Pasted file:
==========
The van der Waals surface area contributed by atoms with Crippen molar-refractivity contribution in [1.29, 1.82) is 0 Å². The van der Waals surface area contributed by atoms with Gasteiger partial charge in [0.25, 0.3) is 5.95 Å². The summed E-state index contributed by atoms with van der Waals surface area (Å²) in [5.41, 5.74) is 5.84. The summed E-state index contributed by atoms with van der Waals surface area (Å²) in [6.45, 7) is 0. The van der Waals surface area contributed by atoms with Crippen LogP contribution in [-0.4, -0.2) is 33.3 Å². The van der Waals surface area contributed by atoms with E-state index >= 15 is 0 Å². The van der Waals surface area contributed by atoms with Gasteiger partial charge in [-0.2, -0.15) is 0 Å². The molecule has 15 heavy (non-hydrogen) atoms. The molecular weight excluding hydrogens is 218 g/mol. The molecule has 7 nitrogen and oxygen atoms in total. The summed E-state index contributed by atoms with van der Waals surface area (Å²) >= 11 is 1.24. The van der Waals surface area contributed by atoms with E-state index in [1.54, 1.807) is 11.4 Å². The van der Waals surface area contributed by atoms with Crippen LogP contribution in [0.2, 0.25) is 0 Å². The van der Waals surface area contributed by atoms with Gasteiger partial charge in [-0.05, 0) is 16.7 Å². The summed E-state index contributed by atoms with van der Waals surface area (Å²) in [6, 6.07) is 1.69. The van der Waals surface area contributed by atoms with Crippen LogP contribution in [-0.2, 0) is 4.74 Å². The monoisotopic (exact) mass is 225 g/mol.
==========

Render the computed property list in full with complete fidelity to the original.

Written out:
The van der Waals surface area contributed by atoms with Crippen molar-refractivity contribution in [1.29, 1.82) is 0 Å². The van der Waals surface area contributed by atoms with Gasteiger partial charge in [0.25, 0.3) is 5.95 Å². The summed E-state index contributed by atoms with van der Waals surface area (Å²) in [5.41, 5.74) is 5.84. The summed E-state index contributed by atoms with van der Waals surface area (Å²) in [6.45, 7) is 0. The van der Waals surface area contributed by atoms with Crippen LogP contribution in [-0.4, -0.2) is 33.3 Å². The van der Waals surface area contributed by atoms with E-state index >= 15 is 0 Å². The van der Waals surface area contributed by atoms with Gasteiger partial charge in [-0.2, -0.15) is 0 Å². The molecule has 15 heavy (non-hydrogen) atoms. The molecular weight excluding hydrogens is 218 g/mol. The molecule has 7 nitrogen and oxygen atoms in total. The summed E-state index contributed by atoms with van der Waals surface area (Å²) >= 11 is 1.24. The van der Waals surface area contributed by atoms with E-state index in [1.54, 1.807) is 11.4 Å². The van der Waals surface area contributed by atoms with Crippen LogP contribution in [0.2, 0.25) is 0 Å². The van der Waals surface area contributed by atoms with Gasteiger partial charge in [-0.05, 0) is 16.7 Å². The summed E-state index contributed by atoms with van der Waals surface area (Å²) in [6, 6.07) is 1.69. The van der Waals surface area contributed by atoms with Crippen LogP contribution in [-0.2, 0) is 4.74 Å². The monoisotopic (exact) mass is 225 g/mol.